So there it is! From an idea in a meeting, to a rough sketch, to a polished piece of art, to a machine embroidery design!

Along the way, artists work out not only ideas like art style, but work to reduce trims, try color schemes, and consider how and what it might stitch on. Then digitiziers carefully figure out how to piece the design together, to make it sew a seamlessly as possible on your own machine, and sew it out as many times as needed to test its compatibility on fabric and make sure it’s not doing anything that will ruin your project. Density is removed, trims reduced, fills pulled and pushed to make sure it all stitches out like it should, and of course, a large amount of artistry goes into making a drawn design look just as good in stitches.

Countless tweaks and corrections are made all along the way by the team, to get you the best darn hardcore coffee design possible. From ideation to stitches, there’s a lot that goes into an Urban Threads design, but hopefully all you’re thinking while you’re stitching your favorite is, “Yeah! This is going to make an awesome project!”

Because then the design has really done its job.

Overheard at the UT Office…



Our meetings get a little strange sometimes…

Overheard at the UT Office…


Our meetings get a little strange sometimes…

In Memory

Of the beloved and indelible Mr. Gear. We all aspire to one day be anywhere near as cool as he was. Your crafty and offbeat spirit will be remembered fondly, as well as being the coolest guy with an embroidery machine.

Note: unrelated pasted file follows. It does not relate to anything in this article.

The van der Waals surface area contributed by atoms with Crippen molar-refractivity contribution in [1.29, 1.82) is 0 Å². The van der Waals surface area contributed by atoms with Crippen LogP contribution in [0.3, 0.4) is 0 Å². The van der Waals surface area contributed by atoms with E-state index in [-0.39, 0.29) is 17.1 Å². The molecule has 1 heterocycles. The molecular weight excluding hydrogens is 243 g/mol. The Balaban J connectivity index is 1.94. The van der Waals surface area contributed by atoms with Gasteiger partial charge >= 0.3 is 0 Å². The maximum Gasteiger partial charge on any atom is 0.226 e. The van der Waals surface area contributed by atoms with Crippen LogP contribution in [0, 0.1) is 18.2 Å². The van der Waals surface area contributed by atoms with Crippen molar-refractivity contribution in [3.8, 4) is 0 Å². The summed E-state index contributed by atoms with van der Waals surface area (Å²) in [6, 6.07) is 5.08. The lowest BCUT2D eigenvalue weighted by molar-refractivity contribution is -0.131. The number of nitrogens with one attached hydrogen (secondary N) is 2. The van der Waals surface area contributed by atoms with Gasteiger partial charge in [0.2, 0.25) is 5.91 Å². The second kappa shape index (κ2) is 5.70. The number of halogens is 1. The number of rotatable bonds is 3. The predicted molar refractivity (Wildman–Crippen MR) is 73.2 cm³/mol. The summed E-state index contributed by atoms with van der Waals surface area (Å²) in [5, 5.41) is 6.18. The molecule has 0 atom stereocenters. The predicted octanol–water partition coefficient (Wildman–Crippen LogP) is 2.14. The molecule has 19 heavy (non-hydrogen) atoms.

To you Mr Gear, we dedicate the newest design and your favorite request…


If you want to know more about this awesome man, check out the original post that introduced us all to the Indelible Mr. Gear.

Machine Shaming

Maybe you’ve been seeing the particularly hilarious meme of Dog Shaming, where owners add signs recounting the shameful misdeeds of guilty pets. Well, on a day where my machine was being particularly difficult, I thought it time for a little public payback…

machine shaming

What is your machine guilty of? Post a captioned photo of your machine’s worst crimes on our facebook page or upload it to our flickr group and we’ll collect the best! 

*UPDATE – You have responded. Your machines have been shamed*

The Steampunk Type Specimen

Having already gotten a taste for the fun of Lab projects, artist Caitlin teamed up with our newest addition to the team, fellow artist Danielle! As the two artists designed the new Steampunk Alphabet together, they wanted to create a special project to show it off in both a traditional and distinctly UT style.

Type specimen posters have long been a way for typography designers to showcase a new font. As we had done just that, it seemed the perfect way to celebrate our newest alphabet collection. Danielle schemed up this amazing poster design, and then Caitlin went Spoonflower crazy and got it printed up as a giant fabric piece she could customize with embroidered letters and hand stitches to really let it shine in a larger than life way.

I’ll let the girls tell you all about what schemes and shenanigans went into this fun project…